• (April 2004) --- This artist's rendering represents a concept of possible activities during future space exploration missions. It depicts a crew preparing to leave a work site on the lunar surface.

  • (April 2004) --- This artist's rendering represents a concept of possible activities during future space exploration missions. It depicts an observatory in a crater on the dark side of the moon.

  • (April 2004) --- This artist's rendering represents a concept of possible activities during future space exploration missions. It depicts crewmembers involved in lunar drilling.

  • (April 2004) --- This artist's rendering represents a concept of possible activities during future space exploration missions. It depicts a human tended lunar base.

  • (April 2004) --- This artist's rendering represents a concept of possible activities during future space exploration missions. It depicts remote operations with a pressurized rover.

  • (April 2004) --- This artist's rendering represents a concept of possible activities during future space exploration missions. It depicts a crew involved in remote sensing on the lunar surface.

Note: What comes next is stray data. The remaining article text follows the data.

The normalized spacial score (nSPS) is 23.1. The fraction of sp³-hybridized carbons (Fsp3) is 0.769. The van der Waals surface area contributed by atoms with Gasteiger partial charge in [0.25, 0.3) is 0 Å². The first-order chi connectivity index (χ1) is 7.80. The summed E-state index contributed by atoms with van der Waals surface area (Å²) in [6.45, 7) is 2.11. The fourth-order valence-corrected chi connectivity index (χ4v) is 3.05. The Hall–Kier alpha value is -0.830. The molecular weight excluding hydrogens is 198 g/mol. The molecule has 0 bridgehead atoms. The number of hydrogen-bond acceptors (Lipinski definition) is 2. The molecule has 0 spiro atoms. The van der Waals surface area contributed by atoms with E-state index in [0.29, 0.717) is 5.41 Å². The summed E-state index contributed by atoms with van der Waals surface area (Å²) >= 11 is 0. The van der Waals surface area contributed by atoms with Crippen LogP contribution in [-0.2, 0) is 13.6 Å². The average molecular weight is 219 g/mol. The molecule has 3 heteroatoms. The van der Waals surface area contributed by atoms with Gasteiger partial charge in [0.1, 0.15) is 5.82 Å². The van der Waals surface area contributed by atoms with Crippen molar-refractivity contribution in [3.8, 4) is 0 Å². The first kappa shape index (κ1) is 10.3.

• (12 Jan. 2008) --- A joint project among NASA, the National Space Foundation and ILC Dover continues at the McMurdo Complex in Antarctica. Team members drill into the tundra to install a weather station adjacent to the inflatable habitat in the upper left portion of the image. NASA and NSF along with the company that manufactured the prototype inflatabe habitat are using Antarctica's frigid, harsh, isolated landscape to test a new architecture for astronaut housing on the moon.

  • (16 January 2008) --- --- A joint project among NASA, the National Space Foundation and ILC Dover continues at the McMurdo Complex in Antarctica. Personnel with ILC Dover, the company that manufactured the prototype inflatabe habitat, work to fasten it down in the harsh environment.

  • (February 2009) --- Crew members, attired in suits designed to protect them from the rigors of the environment, traverse the lunar surface along with two Lunar Electric Rovers (LERs) in this art work depicting return to the moon activities.

  • (18-31 Oct. 2008) --- During tests conducted for NASA's Desert Research and Technology Studies (RATS) at Black Point Lava Flow in Arizona, engineers, geologists and astronauts came together to test NASA's new Lunar Electric Rover.

FOLLOW HUFFPOST SCIENCE

Filed by Timothy Stenovec  |